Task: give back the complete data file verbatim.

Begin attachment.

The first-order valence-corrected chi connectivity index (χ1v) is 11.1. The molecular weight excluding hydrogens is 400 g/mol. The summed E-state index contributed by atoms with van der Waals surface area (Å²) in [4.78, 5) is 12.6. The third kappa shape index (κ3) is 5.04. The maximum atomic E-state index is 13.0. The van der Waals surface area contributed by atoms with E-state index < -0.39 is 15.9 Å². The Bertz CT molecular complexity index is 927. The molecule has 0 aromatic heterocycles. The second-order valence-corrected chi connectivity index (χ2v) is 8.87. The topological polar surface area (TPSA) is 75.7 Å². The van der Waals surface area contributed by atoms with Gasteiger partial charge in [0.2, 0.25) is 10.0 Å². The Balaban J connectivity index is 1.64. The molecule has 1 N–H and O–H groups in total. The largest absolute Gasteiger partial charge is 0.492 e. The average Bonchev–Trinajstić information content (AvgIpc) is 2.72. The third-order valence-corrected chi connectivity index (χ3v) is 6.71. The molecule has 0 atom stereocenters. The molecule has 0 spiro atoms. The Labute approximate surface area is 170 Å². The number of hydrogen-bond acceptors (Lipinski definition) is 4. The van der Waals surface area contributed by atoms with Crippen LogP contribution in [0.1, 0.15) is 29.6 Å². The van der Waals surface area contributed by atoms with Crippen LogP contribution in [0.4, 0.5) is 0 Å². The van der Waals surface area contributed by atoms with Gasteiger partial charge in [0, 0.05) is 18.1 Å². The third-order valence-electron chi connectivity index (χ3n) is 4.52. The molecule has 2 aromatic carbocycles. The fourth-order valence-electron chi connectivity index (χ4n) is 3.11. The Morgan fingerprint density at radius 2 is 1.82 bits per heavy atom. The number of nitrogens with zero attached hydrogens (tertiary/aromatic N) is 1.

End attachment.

The first-order valence-corrected chi connectivity index (χ1v) is 11.1. The molecular weight excluding hydrogens is 400 g/mol. The summed E-state index contributed by atoms with van der Waals surface area (Å²) in [4.78, 5) is 12.6. The third kappa shape index (κ3) is 5.04. The maximum atomic E-state index is 13.0. The van der Waals surface area contributed by atoms with E-state index < -0.39 is 15.9 Å². The Bertz CT molecular complexity index is 927. The molecule has 0 aromatic heterocycles. The second-order valence-corrected chi connectivity index (χ2v) is 8.87. The topological polar surface area (TPSA) is 75.7 Å². The van der Waals surface area contributed by atoms with Gasteiger partial charge in [0.2, 0.25) is 10.0 Å². The Balaban J connectivity index is 1.64. The molecule has 1 N–H and O–H groups in total. The largest absolute Gasteiger partial charge is 0.492 e. The average Bonchev–Trinajstić information content (AvgIpc) is 2.72. The third-order valence-corrected chi connectivity index (χ3v) is 6.71. The molecule has 0 atom stereocenters. The molecule has 0 spiro atoms. The Labute approximate surface area is 170 Å². The number of hydrogen-bond acceptors (Lipinski definition) is 4. The van der Waals surface area contributed by atoms with Crippen LogP contribution in [0.1, 0.15) is 29.6 Å². The van der Waals surface area contributed by atoms with Crippen LogP contribution in [0.4, 0.5) is 0 Å². The van der Waals surface area contributed by atoms with Gasteiger partial charge in [0, 0.05) is 18.1 Å². The third-order valence-electron chi connectivity index (χ3n) is 4.52. The molecule has 2 aromatic carbocycles. The fourth-order valence-electron chi connectivity index (χ4n) is 3.11. The Morgan fingerprint density at radius 2 is 1.82 bits per heavy atom. The number of nitrogens with zero attached hydrogens (tertiary/aromatic N) is 1.